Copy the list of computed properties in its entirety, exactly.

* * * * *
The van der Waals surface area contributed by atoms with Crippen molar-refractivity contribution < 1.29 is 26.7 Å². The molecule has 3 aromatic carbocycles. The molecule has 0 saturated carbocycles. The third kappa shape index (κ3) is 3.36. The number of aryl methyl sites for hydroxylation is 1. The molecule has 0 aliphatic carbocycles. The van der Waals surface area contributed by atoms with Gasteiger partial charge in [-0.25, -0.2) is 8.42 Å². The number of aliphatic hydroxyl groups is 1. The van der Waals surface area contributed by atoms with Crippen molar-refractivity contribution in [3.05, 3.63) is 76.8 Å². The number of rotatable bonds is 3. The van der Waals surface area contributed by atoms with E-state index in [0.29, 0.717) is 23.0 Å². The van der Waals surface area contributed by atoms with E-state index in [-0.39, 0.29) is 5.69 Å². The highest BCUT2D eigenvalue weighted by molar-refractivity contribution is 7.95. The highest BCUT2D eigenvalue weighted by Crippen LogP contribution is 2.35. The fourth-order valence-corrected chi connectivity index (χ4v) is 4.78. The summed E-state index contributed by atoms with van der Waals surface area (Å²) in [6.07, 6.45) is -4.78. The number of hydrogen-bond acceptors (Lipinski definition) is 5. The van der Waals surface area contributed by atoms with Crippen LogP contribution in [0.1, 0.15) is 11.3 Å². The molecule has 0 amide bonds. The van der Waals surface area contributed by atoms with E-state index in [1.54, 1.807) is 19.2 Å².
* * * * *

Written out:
The van der Waals surface area contributed by atoms with Crippen molar-refractivity contribution < 1.29 is 26.7 Å². The molecule has 3 aromatic carbocycles. The molecule has 0 saturated carbocycles. The third kappa shape index (κ3) is 3.36. The number of aryl methyl sites for hydroxylation is 1. The molecule has 0 aliphatic carbocycles. The van der Waals surface area contributed by atoms with Gasteiger partial charge in [-0.25, -0.2) is 8.42 Å². The number of aliphatic hydroxyl groups is 1. The van der Waals surface area contributed by atoms with Crippen molar-refractivity contribution in [3.05, 3.63) is 76.8 Å². The number of rotatable bonds is 3. The van der Waals surface area contributed by atoms with E-state index in [0.29, 0.717) is 23.0 Å². The van der Waals surface area contributed by atoms with E-state index in [-0.39, 0.29) is 5.69 Å². The highest BCUT2D eigenvalue weighted by molar-refractivity contribution is 7.95. The highest BCUT2D eigenvalue weighted by Crippen LogP contribution is 2.35. The fourth-order valence-corrected chi connectivity index (χ4v) is 4.78. The summed E-state index contributed by atoms with van der Waals surface area (Å²) in [6.07, 6.45) is -4.78. The number of hydrogen-bond acceptors (Lipinski definition) is 5. The van der Waals surface area contributed by atoms with Crippen LogP contribution in [0.1, 0.15) is 11.3 Å². The molecule has 0 amide bonds. The van der Waals surface area contributed by atoms with E-state index in [1.54, 1.807) is 19.2 Å².